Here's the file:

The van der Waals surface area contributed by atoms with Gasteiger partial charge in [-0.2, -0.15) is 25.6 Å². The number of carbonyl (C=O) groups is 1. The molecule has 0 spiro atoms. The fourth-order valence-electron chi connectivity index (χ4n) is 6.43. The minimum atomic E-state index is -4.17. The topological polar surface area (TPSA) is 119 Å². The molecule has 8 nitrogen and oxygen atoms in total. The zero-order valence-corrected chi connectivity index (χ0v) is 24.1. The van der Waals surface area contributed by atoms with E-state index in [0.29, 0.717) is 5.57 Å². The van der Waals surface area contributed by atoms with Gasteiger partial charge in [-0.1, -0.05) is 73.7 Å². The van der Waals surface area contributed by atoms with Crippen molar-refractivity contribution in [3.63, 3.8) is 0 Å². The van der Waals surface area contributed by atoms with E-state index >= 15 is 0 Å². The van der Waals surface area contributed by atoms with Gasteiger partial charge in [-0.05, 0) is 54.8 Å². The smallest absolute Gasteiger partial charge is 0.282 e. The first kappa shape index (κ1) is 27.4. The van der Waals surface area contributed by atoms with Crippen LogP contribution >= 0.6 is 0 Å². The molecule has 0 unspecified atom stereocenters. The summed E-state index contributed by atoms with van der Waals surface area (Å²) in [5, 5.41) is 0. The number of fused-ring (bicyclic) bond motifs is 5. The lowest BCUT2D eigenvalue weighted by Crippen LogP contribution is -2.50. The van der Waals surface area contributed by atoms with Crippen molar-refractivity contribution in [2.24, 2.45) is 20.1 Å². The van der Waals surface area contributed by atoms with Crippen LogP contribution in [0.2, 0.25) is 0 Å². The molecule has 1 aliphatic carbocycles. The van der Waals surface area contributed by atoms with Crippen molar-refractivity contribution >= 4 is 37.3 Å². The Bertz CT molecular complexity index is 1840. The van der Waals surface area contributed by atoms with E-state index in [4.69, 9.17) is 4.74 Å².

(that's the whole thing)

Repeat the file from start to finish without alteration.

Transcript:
The van der Waals surface area contributed by atoms with Gasteiger partial charge in [-0.2, -0.15) is 25.6 Å². The number of carbonyl (C=O) groups is 1. The molecule has 0 spiro atoms. The fourth-order valence-electron chi connectivity index (χ4n) is 6.43. The minimum atomic E-state index is -4.17. The topological polar surface area (TPSA) is 119 Å². The molecule has 8 nitrogen and oxygen atoms in total. The zero-order valence-corrected chi connectivity index (χ0v) is 24.1. The van der Waals surface area contributed by atoms with E-state index in [0.29, 0.717) is 5.57 Å². The van der Waals surface area contributed by atoms with Gasteiger partial charge in [-0.1, -0.05) is 73.7 Å². The van der Waals surface area contributed by atoms with Crippen molar-refractivity contribution in [3.63, 3.8) is 0 Å². The van der Waals surface area contributed by atoms with E-state index >= 15 is 0 Å². The van der Waals surface area contributed by atoms with Gasteiger partial charge in [-0.05, 0) is 54.8 Å². The smallest absolute Gasteiger partial charge is 0.282 e. The first kappa shape index (κ1) is 27.4. The van der Waals surface area contributed by atoms with Crippen LogP contribution >= 0.6 is 0 Å². The molecule has 0 unspecified atom stereocenters. The summed E-state index contributed by atoms with van der Waals surface area (Å²) in [5, 5.41) is 0. The number of fused-ring (bicyclic) bond motifs is 5. The lowest BCUT2D eigenvalue weighted by Crippen LogP contribution is -2.50. The van der Waals surface area contributed by atoms with Crippen molar-refractivity contribution in [2.24, 2.45) is 20.1 Å². The van der Waals surface area contributed by atoms with Crippen LogP contribution in [0.2, 0.25) is 0 Å². The molecule has 1 aliphatic carbocycles. The van der Waals surface area contributed by atoms with Crippen molar-refractivity contribution >= 4 is 37.3 Å². The Bertz CT molecular complexity index is 1840. The van der Waals surface area contributed by atoms with E-state index in [4.69, 9.17) is 4.74 Å².